Thursday, September 24, 2009

Minatoya, Kanda (みなと屋)

You knew this week had three holidays in it, right? That's why there haven't been any boring lunches until this one (and presumably Friday's also).

Kanda is really a habit with me. I just like the 10-15 minute walk up there and then the feeling that I'm somewhere else in Japan. It's kinda peaceful and old. You should try it. The funny thing is how many places there are to eat. I haven't even tapped the restaurants under the tracks to an appreciable degree, nor all the places right around the station. Yesterday I realized that there were 4 OK-looking places in a row on the main east-side street, and I went to the first of them to get started on knocking that off.

So, Minatoya. Sounds like a fourth Jackson sister, now that I think of it (it's not commonly known, but Janet and LaToya have a third sister, Rebbie). This Minatoya is even more reticent about being in the spotlight than Rebbie - it's quite basic inside and out. I thought it was interesting to see style cues from better izakaya (wooden counter, prominently displayed plates) but with down-grade touches (covered with thick laquer, displayed on a wire rack instead of a wooden cabinet).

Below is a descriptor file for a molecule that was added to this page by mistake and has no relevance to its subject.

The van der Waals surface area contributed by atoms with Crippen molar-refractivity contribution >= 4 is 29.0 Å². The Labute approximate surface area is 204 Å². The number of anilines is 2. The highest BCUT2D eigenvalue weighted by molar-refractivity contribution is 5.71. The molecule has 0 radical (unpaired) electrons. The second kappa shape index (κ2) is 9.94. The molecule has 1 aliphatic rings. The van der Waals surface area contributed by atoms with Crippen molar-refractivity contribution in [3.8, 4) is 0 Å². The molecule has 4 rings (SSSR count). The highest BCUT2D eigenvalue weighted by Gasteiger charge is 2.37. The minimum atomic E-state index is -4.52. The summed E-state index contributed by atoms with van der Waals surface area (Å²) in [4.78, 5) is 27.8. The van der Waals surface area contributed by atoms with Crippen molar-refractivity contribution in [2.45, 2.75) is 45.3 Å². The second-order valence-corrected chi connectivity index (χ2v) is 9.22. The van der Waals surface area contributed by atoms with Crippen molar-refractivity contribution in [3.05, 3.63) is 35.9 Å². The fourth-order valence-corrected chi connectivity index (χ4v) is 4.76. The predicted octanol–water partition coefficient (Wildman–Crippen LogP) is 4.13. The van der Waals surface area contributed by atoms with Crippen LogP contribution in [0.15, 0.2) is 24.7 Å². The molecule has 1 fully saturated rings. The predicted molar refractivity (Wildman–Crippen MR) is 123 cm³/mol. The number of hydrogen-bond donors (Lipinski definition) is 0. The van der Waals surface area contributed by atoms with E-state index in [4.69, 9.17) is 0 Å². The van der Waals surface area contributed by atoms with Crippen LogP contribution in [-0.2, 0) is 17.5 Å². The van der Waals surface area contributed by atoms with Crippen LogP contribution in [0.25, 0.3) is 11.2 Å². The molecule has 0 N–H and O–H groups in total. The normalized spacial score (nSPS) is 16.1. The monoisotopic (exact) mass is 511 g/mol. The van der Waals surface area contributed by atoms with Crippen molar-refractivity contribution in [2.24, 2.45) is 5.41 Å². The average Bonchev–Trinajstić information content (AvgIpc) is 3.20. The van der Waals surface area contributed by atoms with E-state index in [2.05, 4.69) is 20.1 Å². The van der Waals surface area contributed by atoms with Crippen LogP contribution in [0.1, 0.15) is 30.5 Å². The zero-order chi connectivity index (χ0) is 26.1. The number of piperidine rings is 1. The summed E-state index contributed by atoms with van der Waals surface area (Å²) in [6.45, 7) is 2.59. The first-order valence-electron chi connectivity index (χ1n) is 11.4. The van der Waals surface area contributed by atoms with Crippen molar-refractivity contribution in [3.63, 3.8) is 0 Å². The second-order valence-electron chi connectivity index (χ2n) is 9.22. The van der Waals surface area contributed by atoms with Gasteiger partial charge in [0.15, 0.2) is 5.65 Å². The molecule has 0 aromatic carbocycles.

The food was pretty good though. The daily set was a 'karaage combo', which included both fried tofu and fried chicken. As befits a salaryman neighborhood, there was a lot of meat - I think 6 pieces of chicken, each much bigger than two bites. They were fried very dark and set in a pool of dashi, next to the fried tofu, then covered with grated daikon. Grated daikon cuts the fat and makes it all healthy, y'know.

I enjoyed the service as well. Some shops have a call-and-response policy - for example, you're probably familiar with the way a new customer's entry will trigger a flurry of greetings from around a store. The best one recently was that Kanzan Ramen on the west-side shotengai, where they practically did a little dance together every time someone's noodles were cooked. At Minatoya, whenever there was an order or instruction, one person would announce it and the others would say 'Yo!'

Tolerable place. Yo!

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